A link to a very remarkable video series crossed my path today: "Breath of Life: a caregiver's guide to pediatric tracheostomy care." When their infant daughter Elizabeth needed a tracheostomy due to severe laryngomalacia and tracheal stenosis, Matt and Melanie Dragovits used their professional backgrounds in video production and education, respectively, to produce this video which also features expert advice from respiratory therapist Ron Barrows. The caliber of tracheostomy care training Matt and Melanie received in the hospital after Elizabeth's surgery inspired this educational video, because they were left with the feeling that "more could have been done to help them take Elizabeth home." After watching this well-produced, professional video, I'm convinced that adult tracheostomy patients would also benefit greatly by watching this video.
Breath of Life is available free online, but can also be purchased as a DVD for those without internet access.
Among the patients assigned to my care in the hospital recently have been two adults with new tracheostomies. Both of these tracheostomies were intended for long-term (probably permanent) treatment of the underlying condition. In one case, a cancerous tumor was encroaching on the airway, while the other "trach" was necessary because severe injury damaged tissue in the upper airway.
Once upon a time . . . it was commonplace for an RN to provide comprehensive health teaching on a regular, shift-to-shift basis in the hospital . . . this education and evaluation of the patient's/family member's understanding was an emphatic component of the care provided to patients who were about to leave the hospital and embark on a life-altering course of complicated self-care . . . It was with shame and remorse that these recollections crossed my mind regarding these two patients--meanwhile, the obligations of the patient load as a whole whirled me away from contributing to reinforcement of the essential teaching points.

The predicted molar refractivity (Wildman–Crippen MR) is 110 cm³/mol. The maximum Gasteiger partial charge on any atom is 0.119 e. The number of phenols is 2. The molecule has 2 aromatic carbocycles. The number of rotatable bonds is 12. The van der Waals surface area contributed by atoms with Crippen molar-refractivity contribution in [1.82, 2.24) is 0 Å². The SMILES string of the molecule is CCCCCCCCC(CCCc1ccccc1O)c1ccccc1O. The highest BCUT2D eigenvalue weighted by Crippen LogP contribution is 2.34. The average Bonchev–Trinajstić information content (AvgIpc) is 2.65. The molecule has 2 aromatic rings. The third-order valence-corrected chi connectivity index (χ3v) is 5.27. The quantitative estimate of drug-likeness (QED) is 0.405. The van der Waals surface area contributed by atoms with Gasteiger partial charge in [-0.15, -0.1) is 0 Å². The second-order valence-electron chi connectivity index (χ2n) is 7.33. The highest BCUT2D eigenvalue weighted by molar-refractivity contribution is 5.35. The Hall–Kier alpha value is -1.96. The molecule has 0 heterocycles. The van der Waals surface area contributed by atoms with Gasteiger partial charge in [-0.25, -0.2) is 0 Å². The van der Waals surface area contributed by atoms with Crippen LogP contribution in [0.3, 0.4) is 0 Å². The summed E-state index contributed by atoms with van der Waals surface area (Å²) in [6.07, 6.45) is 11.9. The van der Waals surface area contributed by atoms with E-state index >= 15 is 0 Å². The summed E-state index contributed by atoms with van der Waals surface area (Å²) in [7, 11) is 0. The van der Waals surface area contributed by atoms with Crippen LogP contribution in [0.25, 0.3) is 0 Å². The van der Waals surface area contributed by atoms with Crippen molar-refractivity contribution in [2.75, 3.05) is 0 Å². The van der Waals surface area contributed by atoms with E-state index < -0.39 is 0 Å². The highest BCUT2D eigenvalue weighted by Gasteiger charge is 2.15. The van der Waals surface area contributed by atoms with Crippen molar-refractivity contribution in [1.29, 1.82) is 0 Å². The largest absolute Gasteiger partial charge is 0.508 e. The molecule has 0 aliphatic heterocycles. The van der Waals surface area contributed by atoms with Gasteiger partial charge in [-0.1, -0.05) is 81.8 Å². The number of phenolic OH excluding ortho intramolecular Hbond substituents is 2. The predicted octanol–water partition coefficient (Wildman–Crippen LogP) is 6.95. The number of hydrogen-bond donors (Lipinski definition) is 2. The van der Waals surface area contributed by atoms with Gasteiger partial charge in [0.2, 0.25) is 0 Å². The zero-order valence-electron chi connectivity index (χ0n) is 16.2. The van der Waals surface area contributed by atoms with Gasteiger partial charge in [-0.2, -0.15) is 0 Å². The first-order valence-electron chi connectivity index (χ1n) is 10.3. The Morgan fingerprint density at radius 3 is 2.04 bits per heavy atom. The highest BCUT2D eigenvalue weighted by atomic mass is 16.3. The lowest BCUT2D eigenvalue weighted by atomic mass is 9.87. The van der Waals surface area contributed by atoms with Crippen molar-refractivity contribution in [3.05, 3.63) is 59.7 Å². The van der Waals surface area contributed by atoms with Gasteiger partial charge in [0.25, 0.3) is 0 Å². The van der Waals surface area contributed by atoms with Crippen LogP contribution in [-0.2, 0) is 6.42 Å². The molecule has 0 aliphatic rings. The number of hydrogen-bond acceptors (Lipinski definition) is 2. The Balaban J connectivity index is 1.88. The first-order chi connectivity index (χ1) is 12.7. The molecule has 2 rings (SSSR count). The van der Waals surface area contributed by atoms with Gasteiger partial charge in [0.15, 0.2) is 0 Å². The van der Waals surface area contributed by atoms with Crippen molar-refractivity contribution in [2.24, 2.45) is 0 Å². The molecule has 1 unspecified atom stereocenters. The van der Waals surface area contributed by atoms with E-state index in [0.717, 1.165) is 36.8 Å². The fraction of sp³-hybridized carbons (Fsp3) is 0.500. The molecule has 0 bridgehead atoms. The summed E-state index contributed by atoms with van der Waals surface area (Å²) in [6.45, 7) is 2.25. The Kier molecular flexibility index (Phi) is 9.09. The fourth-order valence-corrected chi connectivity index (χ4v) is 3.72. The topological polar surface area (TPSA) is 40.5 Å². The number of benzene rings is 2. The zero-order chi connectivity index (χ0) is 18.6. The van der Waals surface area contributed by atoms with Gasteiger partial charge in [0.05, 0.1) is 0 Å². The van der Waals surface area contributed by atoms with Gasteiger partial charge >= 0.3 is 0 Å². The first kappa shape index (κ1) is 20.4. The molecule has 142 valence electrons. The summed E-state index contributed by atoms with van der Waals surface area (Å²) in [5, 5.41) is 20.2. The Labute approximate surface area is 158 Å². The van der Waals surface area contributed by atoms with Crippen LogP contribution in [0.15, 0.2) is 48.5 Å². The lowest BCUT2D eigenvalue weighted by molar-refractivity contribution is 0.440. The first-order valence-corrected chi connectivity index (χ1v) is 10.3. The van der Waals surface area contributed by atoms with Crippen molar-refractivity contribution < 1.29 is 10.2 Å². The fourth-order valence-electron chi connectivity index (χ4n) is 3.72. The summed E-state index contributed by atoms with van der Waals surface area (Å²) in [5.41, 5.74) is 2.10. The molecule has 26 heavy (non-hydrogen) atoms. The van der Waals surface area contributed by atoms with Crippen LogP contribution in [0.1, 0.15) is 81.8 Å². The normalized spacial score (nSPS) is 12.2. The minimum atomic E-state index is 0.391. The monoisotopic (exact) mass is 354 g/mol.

The consequences of poor tracheostomy care and suctioning can mean the difference between life and death. In Echo Heron's nursing anthology, Tending Lives, Diane C., a home health nurse, wrote a chilling account of poor trach care that haunts me to this day. A few years ago while working in an outpatient care center, a foster mother brought her toddler with a trach in to provide a mucus sample to determine the nature of the child's chronic lung infections. I was glad that I decided to observe the mother suctioning the trach to obtain the specimen. Her technique was so utterly wrong that she grossly contamintated the child's lungs with each suctioning that she'd performed during the months that the child was in her care. I remember literally feeling faint with the shock of what I was seeing. This foster mother meant no harm--but she was truly misinformed to a degree that could have certainly resulted in fatal harm to the child had it continued.
Most of us are visual learners who retain new information best when we can watch a demonstration--often more than one time. As inhabitants of the modern Western hemisphere, we've been influenced by many, many years of television viewing which have reinforced our visual learning preferences. It's also possible to find YouTube videos about tracheostomy care. Granted, they are not the same quality as professionally produced videos, but these amateur videos can definitely provide some helpful, additional visual images of trach care.
Once we have the visual image of the procedure clear in our mind, it's much easier to process the excellent written instruction instructions provided by Cincinnati Children's Tracheotomy Care Handbook and at tracheostomy.com. (These are just two of the many excellent resources for trach information that I selected based on my online trach patient information search.)
It's imperative that you follow the advice of your physician, home health nurse and respiratory therapist and immediately consult them with any questions or problems about your loved ones tracheostomy.